I’m going to be honest, I barely remember Winamp. It’s a tool that I vaguely recall seeing on older Windows 98 PCs when I was a kid, and have barely seen since. In fact, with most if not all of the people I know using streaming services like Spotify and Apple Music, good ol’ MP3 players like Winamp have since lost its place on our computers.
Winamp themselves though begs to differ. If you were to head over to their website, you’ll find that it’s been completely redesigned, and now claims that ‘something big is happening’. It continues, saying that they’re currently building a Winamp for the next generation—not just an update mind you, but ‘totally remastered’. It also states that the new Winamp will connect you to your music wherever you are, bring you closer to the artists you love and will be home to your favourite music podcasts and radio stations.
That’s a lot of preamble to digest, but it seems that it’s going to become not just a media player anymore, but also an app where you can find online radio stations, podcasts and stream your music too. In fact, there’s even a section for ‘creators’, where artists and labels can get in touch with Winamp to get themselves featured on the new Winamp. Potentially, it’s going to be a media player still but with elements of streaming services baked in too. At time of writing though, there’s no word yet on when this new Winamp will launch.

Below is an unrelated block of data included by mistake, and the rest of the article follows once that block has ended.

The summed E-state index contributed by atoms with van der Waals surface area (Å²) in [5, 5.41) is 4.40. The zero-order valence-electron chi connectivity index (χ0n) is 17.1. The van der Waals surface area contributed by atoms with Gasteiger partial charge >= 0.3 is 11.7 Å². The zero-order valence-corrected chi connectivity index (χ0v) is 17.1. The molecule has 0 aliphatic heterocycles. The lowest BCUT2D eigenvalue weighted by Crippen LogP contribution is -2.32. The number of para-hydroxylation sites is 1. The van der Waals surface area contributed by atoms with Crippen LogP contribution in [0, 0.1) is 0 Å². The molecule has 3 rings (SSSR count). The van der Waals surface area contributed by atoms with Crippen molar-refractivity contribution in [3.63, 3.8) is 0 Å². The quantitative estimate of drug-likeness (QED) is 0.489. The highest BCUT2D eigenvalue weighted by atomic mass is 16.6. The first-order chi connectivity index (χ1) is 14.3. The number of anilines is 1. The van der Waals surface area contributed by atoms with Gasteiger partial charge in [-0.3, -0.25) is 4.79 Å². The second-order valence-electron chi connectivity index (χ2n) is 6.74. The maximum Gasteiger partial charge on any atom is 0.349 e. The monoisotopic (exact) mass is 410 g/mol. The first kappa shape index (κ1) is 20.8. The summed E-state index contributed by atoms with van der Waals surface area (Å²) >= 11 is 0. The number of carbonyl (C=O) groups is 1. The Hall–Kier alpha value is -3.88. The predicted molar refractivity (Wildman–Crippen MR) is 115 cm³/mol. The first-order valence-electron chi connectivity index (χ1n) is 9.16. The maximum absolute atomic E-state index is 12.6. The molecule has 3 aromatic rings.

For the Gen Z readers among you, Winamp first appeared back in 1997 and was at one time one of the most popular media player programs around for Windows. It came at a time when people were busy ripping their music CDs and surfing the high seas for MP3 files of their favourite songs. Winamp gave users an easy-to-use, customisable MP3 player that people loved, with a library of plug-ins one could add to cover more file formats, have extra music visualisation graphics and even new features like an alarm clock and auto pause.
Eventually though, Nullsoft, the company behind the original Winamp, was bought out by the conglomerate AOL. That in turn caused it development on it to stagnate, leaving little to no room for innovation as the original developers behind it left AOL. By 2008, a Belgian companu called Radionomy purchased Nullsoft, which includes the Winamp brand and app. It seems as though they are also the ones behind the new plans for a Winamp revival.
If you’re interested in checking out this new Winamp, you can head over to their website for more information. There, you can also be a beta tester too by giving them your name and email, but that won’t give you instant access to their beta program. Instead, you’ll need to wait for the beta version to be ready before they send out a notice to you. However, the current version is also available to download for those of you unwilling to part with the classic Winamp you know and love.
[ SOURCE ]